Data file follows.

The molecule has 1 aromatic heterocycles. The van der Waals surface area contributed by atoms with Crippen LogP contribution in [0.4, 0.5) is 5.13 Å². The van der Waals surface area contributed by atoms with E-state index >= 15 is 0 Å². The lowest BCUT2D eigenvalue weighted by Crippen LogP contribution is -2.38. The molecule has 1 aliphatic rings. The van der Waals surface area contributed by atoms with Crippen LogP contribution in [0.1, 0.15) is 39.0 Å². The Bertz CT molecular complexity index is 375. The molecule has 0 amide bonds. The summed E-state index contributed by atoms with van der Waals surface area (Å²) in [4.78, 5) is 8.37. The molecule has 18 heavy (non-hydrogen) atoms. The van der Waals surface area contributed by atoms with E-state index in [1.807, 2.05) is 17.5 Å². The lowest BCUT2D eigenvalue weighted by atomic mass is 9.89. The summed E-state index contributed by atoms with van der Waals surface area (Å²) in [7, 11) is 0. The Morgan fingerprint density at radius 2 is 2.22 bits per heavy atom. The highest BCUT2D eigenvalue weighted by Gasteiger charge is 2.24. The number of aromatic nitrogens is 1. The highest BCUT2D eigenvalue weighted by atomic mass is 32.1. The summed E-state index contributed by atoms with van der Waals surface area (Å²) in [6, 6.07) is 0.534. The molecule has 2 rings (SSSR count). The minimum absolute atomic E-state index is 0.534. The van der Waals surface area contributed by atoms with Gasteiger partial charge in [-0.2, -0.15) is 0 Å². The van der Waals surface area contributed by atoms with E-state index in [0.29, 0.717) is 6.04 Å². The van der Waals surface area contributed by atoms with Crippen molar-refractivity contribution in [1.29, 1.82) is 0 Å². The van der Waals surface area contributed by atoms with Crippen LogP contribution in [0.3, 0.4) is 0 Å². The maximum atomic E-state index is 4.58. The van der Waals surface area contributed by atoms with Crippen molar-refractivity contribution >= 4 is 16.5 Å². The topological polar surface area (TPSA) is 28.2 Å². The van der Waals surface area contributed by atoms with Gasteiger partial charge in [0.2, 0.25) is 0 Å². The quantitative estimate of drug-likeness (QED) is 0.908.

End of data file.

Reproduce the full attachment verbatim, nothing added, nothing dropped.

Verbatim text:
The molecule has 1 aromatic heterocycles. The van der Waals surface area contributed by atoms with Crippen LogP contribution in [0.4, 0.5) is 5.13 Å². The van der Waals surface area contributed by atoms with E-state index >= 15 is 0 Å². The lowest BCUT2D eigenvalue weighted by Crippen LogP contribution is -2.38. The molecule has 1 aliphatic rings. The van der Waals surface area contributed by atoms with Crippen LogP contribution in [0.1, 0.15) is 39.0 Å². The Bertz CT molecular complexity index is 375. The molecule has 0 amide bonds. The summed E-state index contributed by atoms with van der Waals surface area (Å²) in [4.78, 5) is 8.37. The molecule has 18 heavy (non-hydrogen) atoms. The van der Waals surface area contributed by atoms with E-state index in [1.807, 2.05) is 17.5 Å². The lowest BCUT2D eigenvalue weighted by atomic mass is 9.89. The summed E-state index contributed by atoms with van der Waals surface area (Å²) in [7, 11) is 0. The Morgan fingerprint density at radius 2 is 2.22 bits per heavy atom. The highest BCUT2D eigenvalue weighted by Gasteiger charge is 2.24. The number of aromatic nitrogens is 1. The highest BCUT2D eigenvalue weighted by atomic mass is 32.1. The summed E-state index contributed by atoms with van der Waals surface area (Å²) in [6, 6.07) is 0.534. The molecule has 2 rings (SSSR count). The minimum absolute atomic E-state index is 0.534. The van der Waals surface area contributed by atoms with Gasteiger partial charge in [-0.2, -0.15) is 0 Å². The van der Waals surface area contributed by atoms with E-state index in [0.29, 0.717) is 6.04 Å². The van der Waals surface area contributed by atoms with Crippen molar-refractivity contribution in [1.29, 1.82) is 0 Å². The van der Waals surface area contributed by atoms with Crippen LogP contribution in [0.3, 0.4) is 0 Å². The maximum atomic E-state index is 4.58. The van der Waals surface area contributed by atoms with Crippen molar-refractivity contribution >= 4 is 16.5 Å². The topological polar surface area (TPSA) is 28.2 Å². The van der Waals surface area contributed by atoms with Gasteiger partial charge in [0.2, 0.25) is 0 Å². The quantitative estimate of drug-likeness (QED) is 0.908.